INVESTIGATES: Can Florida legally sell your DMV information to third party companies?

JACKSONVILLE, Fla. — Action News Jax Investigates learned the State of Florida is making hundreds of millions of dollars by selling your DMV information.


This includes your name, address and date of birth. Action News Jax Investigator Ben Becker looked into why it’s allowed and how it potentially could compromise your financial safety.

Becker discovered the State of Florida sells your personal DMV information to dozens of private companies, mainly data brokers, who can request it or pay for unlimited electronic access.

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Your name, address, date of birth and even your driver’s license number are available for as little as a penny per file to send you junk mail, and it adds up. From 2021 to 2023, the state made $263 million, and you can’t opt-out.

The biggest bulk buyers of your information are data brokers like LexisNexis at more than $90 million, followed by $53 million from Tessera Data and $40 million from safety holdings.

James Lee is the CEO of the ID Theft Resource Center, and he said that selling personal data is legal under the 1994 federal law known as the Driver Privacy Protection Act. The DPPA outlines exceptions as long as it’s considered a “legitimate” entity, like insurance companies, unsolicited offers for extended warranties or even private investigators.

“It’s a way for state governments to raise revenue without having to raise taxes,” Lee explained. “There are ways you may take that data that would be legitimate and use it in an illegitimate way and get in trouble.”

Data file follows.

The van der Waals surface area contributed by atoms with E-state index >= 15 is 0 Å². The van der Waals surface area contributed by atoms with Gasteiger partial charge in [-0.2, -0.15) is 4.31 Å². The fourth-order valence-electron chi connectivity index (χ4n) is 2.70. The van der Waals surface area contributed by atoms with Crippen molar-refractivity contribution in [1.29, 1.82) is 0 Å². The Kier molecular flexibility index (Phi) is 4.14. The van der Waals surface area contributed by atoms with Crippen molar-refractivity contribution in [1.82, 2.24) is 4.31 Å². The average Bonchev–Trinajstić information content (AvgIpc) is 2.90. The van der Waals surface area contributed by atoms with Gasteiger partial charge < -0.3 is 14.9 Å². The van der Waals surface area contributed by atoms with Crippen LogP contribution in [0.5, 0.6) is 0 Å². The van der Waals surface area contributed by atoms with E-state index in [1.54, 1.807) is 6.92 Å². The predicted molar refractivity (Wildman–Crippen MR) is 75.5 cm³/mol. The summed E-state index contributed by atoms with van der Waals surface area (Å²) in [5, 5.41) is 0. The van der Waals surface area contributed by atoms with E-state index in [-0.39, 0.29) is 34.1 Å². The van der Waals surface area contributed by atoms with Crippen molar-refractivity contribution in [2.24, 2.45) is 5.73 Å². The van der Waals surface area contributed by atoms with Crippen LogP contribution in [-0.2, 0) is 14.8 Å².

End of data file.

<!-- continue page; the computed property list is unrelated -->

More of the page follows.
Read: House passes Florida bill that would curb JTA administrative spending

This happens because once your information has been sold to a third party, it can be sold again and again.

An updated federal privacy bill with significant bipartisan support was introduced in 2022. It would have provided a national standard on what data companies can gather from individuals and how they can use it, but it never made it out of committee.

In 2023, a Russian-linked cyber attack targeting the Louisiana and Oregon DMVs leaked the sensitive data of nearly 10 million drivers.

In 2020, LexisNexis agreed to pay about $5 million to settle a class action lawsuit in North Carolina. It alleged the company sold DMV crash reports to law firms, which used it to get more business.

Read: ‘We are exhausted:’ Local police departments understaffed could put your safety in jeopardy

Becker emailed the Florida Department of Highway Safety and Motor Vehicles. The agency said it’s following statutory law saying in part, “Entities receiving electronic public record must sign a memorandum of understanding (MOU) … The MOU requires an audit by an independent party to ensure controls are in place to adequately protect information.”

Driver Pete Petitt feels helpless.

“It’s definitely upsetting, but it’s the way everything is now. Anybody can get anything on anybody,” he said.

Read: INVESTIGATES: Local mayor running for state legislature caught sexting coworker

So, where does all that $263 million go? The state said it deposited into the Highway Safety Operating Trust Fund.

The state told Becker that only 2 companies have been banned from buying data: Mala Group, Inc. and Nationwide Vehicle Recall Services.

How can you protect yourself? One way is to create a separate email account for your license or registration paperwork. The good news is the DMV does not provide driver’s license pictures to these data companies, which considering how unflattering many people think those pictures can be, that is at least something to smile about.

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